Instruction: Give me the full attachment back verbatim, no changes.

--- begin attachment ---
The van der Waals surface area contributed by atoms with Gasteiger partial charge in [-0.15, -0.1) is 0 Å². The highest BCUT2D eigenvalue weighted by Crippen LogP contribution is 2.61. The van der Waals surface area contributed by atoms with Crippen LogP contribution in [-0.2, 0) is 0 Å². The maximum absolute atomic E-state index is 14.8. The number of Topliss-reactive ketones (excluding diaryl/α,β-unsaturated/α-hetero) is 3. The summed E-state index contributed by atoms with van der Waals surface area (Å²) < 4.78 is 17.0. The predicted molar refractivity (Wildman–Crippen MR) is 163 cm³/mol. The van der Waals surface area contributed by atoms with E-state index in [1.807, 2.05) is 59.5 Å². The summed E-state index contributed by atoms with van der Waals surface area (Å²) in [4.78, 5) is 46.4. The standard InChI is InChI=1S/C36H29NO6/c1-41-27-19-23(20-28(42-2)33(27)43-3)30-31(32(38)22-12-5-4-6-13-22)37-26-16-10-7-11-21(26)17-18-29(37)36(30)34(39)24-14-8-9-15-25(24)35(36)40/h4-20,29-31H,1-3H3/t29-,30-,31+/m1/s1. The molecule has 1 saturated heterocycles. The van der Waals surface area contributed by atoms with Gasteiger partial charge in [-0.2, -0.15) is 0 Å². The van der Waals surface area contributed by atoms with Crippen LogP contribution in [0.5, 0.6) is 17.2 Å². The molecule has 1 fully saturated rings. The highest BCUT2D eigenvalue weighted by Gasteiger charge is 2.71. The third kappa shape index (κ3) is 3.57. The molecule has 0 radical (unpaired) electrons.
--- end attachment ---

The van der Waals surface area contributed by atoms with Gasteiger partial charge in [-0.15, -0.1) is 0 Å². The highest BCUT2D eigenvalue weighted by Crippen LogP contribution is 2.61. The van der Waals surface area contributed by atoms with Crippen LogP contribution in [-0.2, 0) is 0 Å². The maximum absolute atomic E-state index is 14.8. The number of Topliss-reactive ketones (excluding diaryl/α,β-unsaturated/α-hetero) is 3. The summed E-state index contributed by atoms with van der Waals surface area (Å²) < 4.78 is 17.0. The predicted molar refractivity (Wildman–Crippen MR) is 163 cm³/mol. The van der Waals surface area contributed by atoms with E-state index in [1.807, 2.05) is 59.5 Å². The summed E-state index contributed by atoms with van der Waals surface area (Å²) in [4.78, 5) is 46.4. The standard InChI is InChI=1S/C36H29NO6/c1-41-27-19-23(20-28(42-2)33(27)43-3)30-31(32(38)22-12-5-4-6-13-22)37-26-16-10-7-11-21(26)17-18-29(37)36(30)34(39)24-14-8-9-15-25(24)35(36)40/h4-20,29-31H,1-3H3/t29-,30-,31+/m1/s1. The molecule has 1 saturated heterocycles. The van der Waals surface area contributed by atoms with Gasteiger partial charge in [-0.2, -0.15) is 0 Å². The van der Waals surface area contributed by atoms with Crippen LogP contribution in [0.5, 0.6) is 17.2 Å². The molecule has 1 fully saturated rings. The highest BCUT2D eigenvalue weighted by Gasteiger charge is 2.71. The third kappa shape index (κ3) is 3.57. The molecule has 0 radical (unpaired) electrons.